In the sphere of economics, the Soviet infrastructure was crumbling; there was no incentive for manufacturers to make things that would appeal to the public because there was no competition or free market — customers had no choice but to buy second-rate, shabby products manufactured in the USSR or in Eastern Bloc countries. Often, it was impossible to find toilet paper, forget about fashionable outfits or decent furniture. Even though travel to and communication with the West was restricted, glimpses of its material abundance were seeping through the cracks of Soviet censorship in the form of magazines brought by foreign students and classic French, Italian, and Hollywood films.
Falling in love with one of those foreign students and coming to the United States in the mid-1980s was not an accident. My American husband represented the “good” West, and I trusted him to teach me about life in his country, which was becoming my country as well. I left Russia when Chernenko was the General Secretary of the Party, a few months before Gorbachev’s era. The fall of the Soviet Union happened without me in the country, albeit I tried to talk with my family weekly. It was a difficult experience, as people I loved suffered through food shortages and a complete disintegration of the safety net around them. Even though Gorbachev tried to regulate the transition to free economy and preserve vestiges of Soviet power, the forces he set in motion were out of his control.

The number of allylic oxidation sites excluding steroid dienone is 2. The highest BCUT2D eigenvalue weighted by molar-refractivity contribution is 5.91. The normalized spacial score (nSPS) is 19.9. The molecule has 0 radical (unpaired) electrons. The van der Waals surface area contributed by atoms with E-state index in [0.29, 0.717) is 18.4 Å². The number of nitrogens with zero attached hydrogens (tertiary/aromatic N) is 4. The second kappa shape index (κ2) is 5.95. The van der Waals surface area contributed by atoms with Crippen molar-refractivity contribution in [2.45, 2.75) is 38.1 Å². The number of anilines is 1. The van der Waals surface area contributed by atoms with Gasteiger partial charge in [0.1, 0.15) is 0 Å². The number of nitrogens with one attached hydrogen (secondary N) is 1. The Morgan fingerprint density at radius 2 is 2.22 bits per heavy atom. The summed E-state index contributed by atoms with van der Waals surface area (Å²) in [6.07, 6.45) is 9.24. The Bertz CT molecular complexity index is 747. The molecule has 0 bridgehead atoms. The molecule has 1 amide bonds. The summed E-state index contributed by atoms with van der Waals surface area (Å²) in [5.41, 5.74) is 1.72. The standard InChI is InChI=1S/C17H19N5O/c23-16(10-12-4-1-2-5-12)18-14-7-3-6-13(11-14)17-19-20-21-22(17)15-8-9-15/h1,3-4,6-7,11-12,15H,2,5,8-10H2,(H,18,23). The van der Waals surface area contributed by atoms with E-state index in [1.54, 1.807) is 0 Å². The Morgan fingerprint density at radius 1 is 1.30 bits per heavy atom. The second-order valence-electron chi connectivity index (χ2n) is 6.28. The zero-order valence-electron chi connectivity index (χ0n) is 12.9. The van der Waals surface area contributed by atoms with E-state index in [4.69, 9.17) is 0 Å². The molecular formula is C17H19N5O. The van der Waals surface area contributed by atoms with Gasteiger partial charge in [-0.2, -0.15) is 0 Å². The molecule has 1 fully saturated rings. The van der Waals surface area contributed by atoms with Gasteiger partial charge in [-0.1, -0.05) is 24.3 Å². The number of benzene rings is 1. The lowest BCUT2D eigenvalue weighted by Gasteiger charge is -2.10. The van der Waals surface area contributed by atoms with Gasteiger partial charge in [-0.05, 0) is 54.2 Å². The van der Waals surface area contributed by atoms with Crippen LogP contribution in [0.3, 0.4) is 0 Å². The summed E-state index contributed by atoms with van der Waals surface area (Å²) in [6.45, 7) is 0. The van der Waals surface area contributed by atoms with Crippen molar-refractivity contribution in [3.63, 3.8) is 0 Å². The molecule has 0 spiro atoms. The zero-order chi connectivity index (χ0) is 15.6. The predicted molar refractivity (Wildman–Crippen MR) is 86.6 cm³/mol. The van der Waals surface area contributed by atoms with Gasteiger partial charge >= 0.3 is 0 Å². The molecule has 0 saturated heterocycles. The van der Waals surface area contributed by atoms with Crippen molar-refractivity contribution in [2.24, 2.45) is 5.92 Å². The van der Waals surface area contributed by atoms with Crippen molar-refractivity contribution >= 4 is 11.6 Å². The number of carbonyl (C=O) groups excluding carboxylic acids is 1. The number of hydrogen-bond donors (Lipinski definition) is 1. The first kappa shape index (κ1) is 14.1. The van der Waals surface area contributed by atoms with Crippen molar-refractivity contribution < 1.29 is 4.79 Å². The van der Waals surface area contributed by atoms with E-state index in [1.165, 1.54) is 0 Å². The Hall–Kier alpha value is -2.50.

Yeltsin spearheaded the revolt against Gorbachev’s government, and his defiant stance received wide support. Watching the rapid unfolding of revolutionary events from the outside was both exhilarating and confusing. Gorbachev appeared to be reasonable and trustworthy; Yeltsin seemed to have been adept at theatrical gestures and attracting popular support. Nonetheless, both sides were for reforms and looked to the West for assurance and support, giving Americans in particular an enormous power to influence Russian politics.
Something went wrong with the American support of the idea that democracy in Russia could be built solely through the emphasis on economic restructuring, by giving individuals hungry for money and power what they wanted, while turning a blind eye to due democratic process. As the events of the 1990s unfolded with the oligarchs and Putin forming a governing alliance, I caught myself thinking of the ironic incongruity of an apocalyptic beginning and the less-than-glorious end of the twentieth century in Russian history. It started off with a dream about building a better world for the lowest and poorest classes of the society, and it ended with a wealthy oligarchy taking the reins of power and turning an enormously creative and restless country into a bastion of nationalism and orthodoxy.
History shows that what happens in Russia politically is likely to affect the rest of the world. Unfortunately, the United States is living this experience in the moment, with its president admiring the Russian ruler and following in his footsteps to squelch democracy. ■
Natasha Kurchanova, PhD, is a candidate at IPTAR.Her doctorate is in art history. Apart from studying psychoanalysis and working as a clinician, she contributes reviews and interviews with artists for such publications as Studio International, The Candidate Journal, The Burlington Magazine, CAA Reviews, Bomb Magazine, Art Journal, and other publications. She is on the editorial board of The Candidate Journal.
- Photo by Open Minder. A segment of the Berlin Wall with the graffiti painting “My God, Help Me to Survive This Deadly Love” showing Brezhnev kissing Erich Honecker.